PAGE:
So often we think of sacrifice in terms of the beasts slain of old, their blood poured out in the temple in expiation for the peoples’ sins. And so we have come to conceive of sacrifice in exceedingly harsh and legalistic terms: as a penalty that must be exacted, or a price that must be paid in order to appease the wrath of an angry and vengeful deity.
But such an understanding overlooks the plain and obvious truth: even in the Old Testament, the essence of sacrifice was not the loss of our earthly good things, but rather our sharing of those goods with the God Who gave them. After the people made their offerings to God — after their offerings were sacrificed, sanctified, literally “made holy” — then God gave those same gifts back to His people as a meal to be partaken of together with Him. The sacrifices of the Old Testament were not about a petty God who selfishly demanded that something or someone must be put to death, but rather a supremely merciful God Who desired to share in His peoples’ life — not matter how poor and lowly and wretched that life might have become.
And so too it is with us. Last night we witnessed our brother, the newly-tonsured Monk Moses, make the most complete sacrifice to God that a human being can make in this life. Undoubtedly he has made an enormous offering to the Lord, giving up family, and freedom, and all the many possessions and pleasures which this world has to offer. But again, each of us must take this opportunity to ask ourselves: what has Fr. Moses lost by so doing? As long as he made (and continues to make) such an offering unstintingly, with his whole heart, the only possible answer can be: absolutely nothing at all.
He has forsaken an earthly family, but gained a heavenly family. Even here on earth, he has gained a brotherhood knit together by ties far closer and deeper and more meaningful than any merely earthly tie could ever possibly be — because our love for one another is nothing other than the love of Christ Himself. He has forsaken earthly pleasures and possessions — all of which will, without any doubt, have long since crumbled to dust even before Fr. Moses one day leaves this vale of tears. In return, the treasuries of Heaven itself have now been thrown open to him, and he hears the voice of the Father calling out to him in the Gospel: “Son… all that I have is thine” (Luke 15:31). Above all else, Fr. Moses has sacrificed his freedom to Christ… but so long as his freedom was merely his own, the best that he could possibly do was to say with St. Paul: “the good that I will to do, I do not do; but the evil I will not to do, that I practice” (Rom. 7:19). Because any freedom apart from Christ is in fact only the cruelest of slaveries; in the words of one modern writer, it is merely “the freedom to be lords of our own tiny skull-sized kingdoms, alone at the center of all creation.” But now Fr. Moses hears the words of our Savior: “If the Son therefore shall make you free, ye shall be free indeed” (John 8:36).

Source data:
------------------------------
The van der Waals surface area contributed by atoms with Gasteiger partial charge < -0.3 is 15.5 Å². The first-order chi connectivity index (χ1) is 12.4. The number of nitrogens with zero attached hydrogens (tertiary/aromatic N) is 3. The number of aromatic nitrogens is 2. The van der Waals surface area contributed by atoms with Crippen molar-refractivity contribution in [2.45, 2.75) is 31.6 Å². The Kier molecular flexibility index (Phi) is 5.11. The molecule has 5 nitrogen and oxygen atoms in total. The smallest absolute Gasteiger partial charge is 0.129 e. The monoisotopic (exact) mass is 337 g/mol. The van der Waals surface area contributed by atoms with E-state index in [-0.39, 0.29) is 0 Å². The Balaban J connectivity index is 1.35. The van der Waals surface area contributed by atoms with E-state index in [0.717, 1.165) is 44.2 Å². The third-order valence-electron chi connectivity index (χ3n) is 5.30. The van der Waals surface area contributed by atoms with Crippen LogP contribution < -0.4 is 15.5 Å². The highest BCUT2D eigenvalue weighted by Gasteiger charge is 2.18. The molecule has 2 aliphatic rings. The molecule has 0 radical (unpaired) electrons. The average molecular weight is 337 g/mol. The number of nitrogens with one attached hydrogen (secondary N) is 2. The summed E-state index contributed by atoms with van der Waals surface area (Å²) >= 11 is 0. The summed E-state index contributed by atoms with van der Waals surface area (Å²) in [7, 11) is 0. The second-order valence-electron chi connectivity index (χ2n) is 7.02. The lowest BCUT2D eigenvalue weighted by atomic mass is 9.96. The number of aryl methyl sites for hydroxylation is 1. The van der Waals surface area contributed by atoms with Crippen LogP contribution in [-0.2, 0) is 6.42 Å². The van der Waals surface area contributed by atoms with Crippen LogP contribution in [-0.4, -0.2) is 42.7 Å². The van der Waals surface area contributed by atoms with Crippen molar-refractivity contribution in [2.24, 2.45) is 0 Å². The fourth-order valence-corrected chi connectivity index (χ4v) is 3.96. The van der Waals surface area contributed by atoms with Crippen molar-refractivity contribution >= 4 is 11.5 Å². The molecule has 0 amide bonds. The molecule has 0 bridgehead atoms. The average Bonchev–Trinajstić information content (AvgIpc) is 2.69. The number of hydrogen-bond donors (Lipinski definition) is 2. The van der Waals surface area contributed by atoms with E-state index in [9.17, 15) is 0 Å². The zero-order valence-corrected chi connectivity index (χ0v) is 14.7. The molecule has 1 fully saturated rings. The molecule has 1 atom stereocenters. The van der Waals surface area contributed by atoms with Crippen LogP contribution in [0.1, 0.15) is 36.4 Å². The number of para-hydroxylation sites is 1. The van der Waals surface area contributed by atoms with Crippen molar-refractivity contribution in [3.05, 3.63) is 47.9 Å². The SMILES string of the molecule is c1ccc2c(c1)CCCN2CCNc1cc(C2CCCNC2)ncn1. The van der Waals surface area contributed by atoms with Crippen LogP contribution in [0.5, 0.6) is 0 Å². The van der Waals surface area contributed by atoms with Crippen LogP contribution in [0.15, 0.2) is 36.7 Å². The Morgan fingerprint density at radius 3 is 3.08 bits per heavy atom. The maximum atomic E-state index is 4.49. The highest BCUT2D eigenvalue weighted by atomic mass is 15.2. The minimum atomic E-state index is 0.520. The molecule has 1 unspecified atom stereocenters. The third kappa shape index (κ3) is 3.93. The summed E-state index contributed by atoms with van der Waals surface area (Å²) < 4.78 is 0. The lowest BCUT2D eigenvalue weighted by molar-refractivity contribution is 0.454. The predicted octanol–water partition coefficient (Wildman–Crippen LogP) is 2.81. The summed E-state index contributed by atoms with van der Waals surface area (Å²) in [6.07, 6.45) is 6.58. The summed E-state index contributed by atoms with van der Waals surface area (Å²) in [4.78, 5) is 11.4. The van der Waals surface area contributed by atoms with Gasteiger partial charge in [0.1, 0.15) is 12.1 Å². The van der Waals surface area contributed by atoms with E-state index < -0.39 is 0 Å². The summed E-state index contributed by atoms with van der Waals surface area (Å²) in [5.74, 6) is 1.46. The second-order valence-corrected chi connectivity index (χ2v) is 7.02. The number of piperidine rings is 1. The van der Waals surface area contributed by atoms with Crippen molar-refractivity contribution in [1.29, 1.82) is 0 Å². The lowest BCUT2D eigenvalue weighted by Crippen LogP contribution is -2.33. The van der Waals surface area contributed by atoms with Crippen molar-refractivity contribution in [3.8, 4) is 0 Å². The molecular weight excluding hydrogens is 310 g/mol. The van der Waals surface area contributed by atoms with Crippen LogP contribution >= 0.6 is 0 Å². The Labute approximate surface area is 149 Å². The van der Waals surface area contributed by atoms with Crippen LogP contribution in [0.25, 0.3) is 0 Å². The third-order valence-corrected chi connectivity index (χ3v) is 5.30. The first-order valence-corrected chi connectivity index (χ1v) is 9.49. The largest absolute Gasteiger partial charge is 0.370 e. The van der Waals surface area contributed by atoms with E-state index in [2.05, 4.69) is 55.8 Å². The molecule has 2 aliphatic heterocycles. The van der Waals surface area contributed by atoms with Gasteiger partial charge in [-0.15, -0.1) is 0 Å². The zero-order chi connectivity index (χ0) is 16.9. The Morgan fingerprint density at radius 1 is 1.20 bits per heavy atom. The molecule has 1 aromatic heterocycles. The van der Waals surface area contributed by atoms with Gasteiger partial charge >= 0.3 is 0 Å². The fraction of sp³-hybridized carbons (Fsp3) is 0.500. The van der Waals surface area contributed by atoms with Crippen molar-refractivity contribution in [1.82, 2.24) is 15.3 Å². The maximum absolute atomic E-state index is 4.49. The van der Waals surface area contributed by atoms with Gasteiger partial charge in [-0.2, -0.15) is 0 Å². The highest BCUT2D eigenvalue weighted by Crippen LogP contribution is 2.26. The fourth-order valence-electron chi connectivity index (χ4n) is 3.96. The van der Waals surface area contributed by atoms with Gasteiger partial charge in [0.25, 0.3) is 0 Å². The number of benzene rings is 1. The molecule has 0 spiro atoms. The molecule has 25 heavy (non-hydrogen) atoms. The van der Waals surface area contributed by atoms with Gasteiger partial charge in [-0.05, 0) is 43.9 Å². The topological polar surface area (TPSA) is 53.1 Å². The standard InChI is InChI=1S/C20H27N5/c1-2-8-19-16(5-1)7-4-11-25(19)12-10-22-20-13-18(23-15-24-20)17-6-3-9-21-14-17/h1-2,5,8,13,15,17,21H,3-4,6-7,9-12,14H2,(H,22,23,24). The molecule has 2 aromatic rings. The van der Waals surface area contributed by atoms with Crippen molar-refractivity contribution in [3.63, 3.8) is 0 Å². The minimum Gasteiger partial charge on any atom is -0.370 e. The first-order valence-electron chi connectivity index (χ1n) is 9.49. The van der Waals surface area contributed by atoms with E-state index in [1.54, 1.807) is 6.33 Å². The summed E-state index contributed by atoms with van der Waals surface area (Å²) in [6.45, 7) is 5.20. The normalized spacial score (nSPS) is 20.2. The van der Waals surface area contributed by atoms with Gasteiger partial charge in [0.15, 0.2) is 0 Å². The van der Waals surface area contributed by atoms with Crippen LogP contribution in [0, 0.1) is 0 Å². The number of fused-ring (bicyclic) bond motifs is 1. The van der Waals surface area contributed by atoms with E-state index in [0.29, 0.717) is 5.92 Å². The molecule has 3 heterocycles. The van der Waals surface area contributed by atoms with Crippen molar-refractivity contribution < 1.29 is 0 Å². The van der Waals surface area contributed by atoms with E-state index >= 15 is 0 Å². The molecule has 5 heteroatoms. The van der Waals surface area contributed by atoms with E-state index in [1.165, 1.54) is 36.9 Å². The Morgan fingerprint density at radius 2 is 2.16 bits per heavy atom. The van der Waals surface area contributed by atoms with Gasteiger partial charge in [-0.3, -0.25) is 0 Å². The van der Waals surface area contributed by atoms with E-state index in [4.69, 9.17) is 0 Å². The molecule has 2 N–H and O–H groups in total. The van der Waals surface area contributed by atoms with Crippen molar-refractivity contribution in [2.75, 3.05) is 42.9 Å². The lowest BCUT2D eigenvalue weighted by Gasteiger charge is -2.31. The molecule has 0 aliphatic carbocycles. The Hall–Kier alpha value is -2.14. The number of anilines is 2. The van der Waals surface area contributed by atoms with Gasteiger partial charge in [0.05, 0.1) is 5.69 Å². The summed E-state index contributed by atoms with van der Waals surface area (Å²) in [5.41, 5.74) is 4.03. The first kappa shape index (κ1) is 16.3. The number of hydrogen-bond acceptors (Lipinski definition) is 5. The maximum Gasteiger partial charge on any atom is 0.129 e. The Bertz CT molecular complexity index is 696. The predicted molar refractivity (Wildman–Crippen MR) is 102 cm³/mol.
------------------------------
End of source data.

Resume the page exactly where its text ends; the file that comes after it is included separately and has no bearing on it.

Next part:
Truly, God has bestowed a vast multitude of precious and incomprehensible gifts on the entire race of man. And the highest thing that we can do — truly, the only good thing that any of us can possibly do — is simply to give back the gift. And once we have done so, we find that God Himself also gives back the gift, in an endless cycle of love and humility and sacrifice that begins in this life and continues throughout all eternity.
This is without any doubt a great mystery. And like all mysteries, it cannot ever really be explained — only entered into. But those of us who, like our beloved Fr. Moses, have made a beginning in our attempt to enter into this mystery, have a great and solemn obligation — not only to God, and not only to ourselves, but also to the entire world. It is up to us to make the true joy and meaning and wonder of this great mystery manifest to all those around us. Such a mystery is not only incomprehensible to the mind of mortal men, but is in fact becoming ever more anathema to the modern world with each passing day. And so if we ourselves do not truly enter into the mystery of sacrifice, if we do not truly give our hearts to Christ, then Christ will not be able to give Himself to us as He so ardently desires to do — and therefore the world around us might not have the chance to meet Christ, just as the world two thousand years ago might not have had the chance to meet Christ had it not been for the sacrifice that Sts. Joachim and Anna made in the temple of God on this day.
So let us all pray to these holy saints — and even more to the Most-Holy Mother of God Herself — that God will help both Fr. Moses and each and every one of us to deeply embrace this mystery, to offer a pure and blameless sacrifice of our hearts and our whole lives to the Lord God, and so to enter truly into the mystery of union, and communion, and incomprehensible divine love which is the heart of all true sacrifice, and the mystical purpose for which we ought all to enter with the Theotokos into the Temple of God on this day. Amen!